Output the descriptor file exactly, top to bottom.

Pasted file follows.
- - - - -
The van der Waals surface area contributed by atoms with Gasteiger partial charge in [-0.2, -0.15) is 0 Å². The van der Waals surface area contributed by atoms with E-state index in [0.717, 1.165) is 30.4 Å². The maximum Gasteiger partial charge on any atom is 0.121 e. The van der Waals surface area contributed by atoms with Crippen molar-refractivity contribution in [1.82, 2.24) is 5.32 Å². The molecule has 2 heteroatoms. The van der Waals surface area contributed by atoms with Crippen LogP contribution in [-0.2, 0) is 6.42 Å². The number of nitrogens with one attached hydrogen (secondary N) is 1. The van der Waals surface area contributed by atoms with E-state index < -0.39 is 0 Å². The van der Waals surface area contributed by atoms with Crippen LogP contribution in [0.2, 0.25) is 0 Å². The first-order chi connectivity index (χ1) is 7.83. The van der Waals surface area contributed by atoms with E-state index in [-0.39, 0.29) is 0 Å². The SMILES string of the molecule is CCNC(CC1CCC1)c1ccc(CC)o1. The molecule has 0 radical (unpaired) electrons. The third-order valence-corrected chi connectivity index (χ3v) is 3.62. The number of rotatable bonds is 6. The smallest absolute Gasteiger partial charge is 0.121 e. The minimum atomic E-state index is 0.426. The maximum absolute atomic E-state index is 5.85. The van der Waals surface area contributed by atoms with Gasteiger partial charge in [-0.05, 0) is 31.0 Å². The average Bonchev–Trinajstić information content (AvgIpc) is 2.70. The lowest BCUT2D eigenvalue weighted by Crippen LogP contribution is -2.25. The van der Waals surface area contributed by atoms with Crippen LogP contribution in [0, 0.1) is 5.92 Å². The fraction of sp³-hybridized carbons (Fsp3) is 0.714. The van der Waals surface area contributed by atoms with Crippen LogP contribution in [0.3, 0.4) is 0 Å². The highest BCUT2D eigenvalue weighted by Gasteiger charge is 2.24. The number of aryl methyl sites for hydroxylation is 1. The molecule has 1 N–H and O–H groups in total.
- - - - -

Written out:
The van der Waals surface area contributed by atoms with Gasteiger partial charge in [-0.2, -0.15) is 0 Å². The van der Waals surface area contributed by atoms with E-state index in [0.717, 1.165) is 30.4 Å². The maximum Gasteiger partial charge on any atom is 0.121 e. The van der Waals surface area contributed by atoms with Crippen molar-refractivity contribution in [1.82, 2.24) is 5.32 Å². The molecule has 2 heteroatoms. The van der Waals surface area contributed by atoms with Crippen LogP contribution in [-0.2, 0) is 6.42 Å². The number of nitrogens with one attached hydrogen (secondary N) is 1. The van der Waals surface area contributed by atoms with E-state index < -0.39 is 0 Å². The van der Waals surface area contributed by atoms with Crippen LogP contribution in [0.2, 0.25) is 0 Å². The first-order chi connectivity index (χ1) is 7.83. The van der Waals surface area contributed by atoms with E-state index in [-0.39, 0.29) is 0 Å². The SMILES string of the molecule is CCNC(CC1CCC1)c1ccc(CC)o1. The molecule has 0 radical (unpaired) electrons. The third-order valence-corrected chi connectivity index (χ3v) is 3.62. The number of rotatable bonds is 6. The smallest absolute Gasteiger partial charge is 0.121 e. The minimum atomic E-state index is 0.426. The maximum absolute atomic E-state index is 5.85. The van der Waals surface area contributed by atoms with Gasteiger partial charge in [-0.05, 0) is 31.0 Å². The average Bonchev–Trinajstić information content (AvgIpc) is 2.70. The lowest BCUT2D eigenvalue weighted by Crippen LogP contribution is -2.25. The van der Waals surface area contributed by atoms with Crippen LogP contribution in [0, 0.1) is 5.92 Å². The fraction of sp³-hybridized carbons (Fsp3) is 0.714. The van der Waals surface area contributed by atoms with Crippen LogP contribution in [0.3, 0.4) is 0 Å². The highest BCUT2D eigenvalue weighted by Gasteiger charge is 2.24. The number of aryl methyl sites for hydroxylation is 1. The molecule has 1 N–H and O–H groups in total.